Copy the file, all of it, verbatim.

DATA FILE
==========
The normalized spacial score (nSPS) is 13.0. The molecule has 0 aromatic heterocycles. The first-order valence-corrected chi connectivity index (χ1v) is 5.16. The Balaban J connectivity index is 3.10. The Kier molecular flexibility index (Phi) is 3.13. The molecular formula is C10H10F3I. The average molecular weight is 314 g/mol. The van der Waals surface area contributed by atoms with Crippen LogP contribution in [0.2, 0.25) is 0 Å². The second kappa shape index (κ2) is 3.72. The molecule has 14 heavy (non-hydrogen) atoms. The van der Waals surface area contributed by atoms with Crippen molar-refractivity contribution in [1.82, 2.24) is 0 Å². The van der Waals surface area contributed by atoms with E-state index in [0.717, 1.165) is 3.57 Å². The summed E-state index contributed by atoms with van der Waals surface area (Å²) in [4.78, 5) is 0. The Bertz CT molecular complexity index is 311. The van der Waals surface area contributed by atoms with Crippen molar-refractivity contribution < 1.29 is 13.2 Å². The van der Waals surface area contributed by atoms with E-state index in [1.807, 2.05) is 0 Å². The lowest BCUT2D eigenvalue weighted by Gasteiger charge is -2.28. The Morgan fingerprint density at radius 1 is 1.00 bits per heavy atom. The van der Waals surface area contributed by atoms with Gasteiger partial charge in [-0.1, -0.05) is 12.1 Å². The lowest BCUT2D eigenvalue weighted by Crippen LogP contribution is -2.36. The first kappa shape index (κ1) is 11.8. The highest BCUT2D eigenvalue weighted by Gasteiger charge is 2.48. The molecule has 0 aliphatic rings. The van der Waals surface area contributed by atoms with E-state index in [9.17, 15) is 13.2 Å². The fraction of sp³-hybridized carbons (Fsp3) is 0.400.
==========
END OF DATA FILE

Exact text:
The normalized spacial score (nSPS) is 13.0. The molecule has 0 aromatic heterocycles. The first-order valence-corrected chi connectivity index (χ1v) is 5.16. The Balaban J connectivity index is 3.10. The Kier molecular flexibility index (Phi) is 3.13. The molecular formula is C10H10F3I. The average molecular weight is 314 g/mol. The van der Waals surface area contributed by atoms with Crippen LogP contribution in [0.2, 0.25) is 0 Å². The second kappa shape index (κ2) is 3.72. The molecule has 14 heavy (non-hydrogen) atoms. The van der Waals surface area contributed by atoms with Crippen molar-refractivity contribution in [1.82, 2.24) is 0 Å². The van der Waals surface area contributed by atoms with E-state index in [0.717, 1.165) is 3.57 Å². The summed E-state index contributed by atoms with van der Waals surface area (Å²) in [4.78, 5) is 0. The Bertz CT molecular complexity index is 311. The van der Waals surface area contributed by atoms with Crippen molar-refractivity contribution < 1.29 is 13.2 Å². The van der Waals surface area contributed by atoms with E-state index in [1.807, 2.05) is 0 Å². The lowest BCUT2D eigenvalue weighted by Gasteiger charge is -2.28. The Morgan fingerprint density at radius 1 is 1.00 bits per heavy atom. The van der Waals surface area contributed by atoms with Gasteiger partial charge in [-0.1, -0.05) is 12.1 Å². The lowest BCUT2D eigenvalue weighted by Crippen LogP contribution is -2.36. The first kappa shape index (κ1) is 11.8. The highest BCUT2D eigenvalue weighted by Gasteiger charge is 2.48. The molecule has 0 aliphatic rings. The van der Waals surface area contributed by atoms with E-state index in [9.17, 15) is 13.2 Å². The fraction of sp³-hybridized carbons (Fsp3) is 0.400.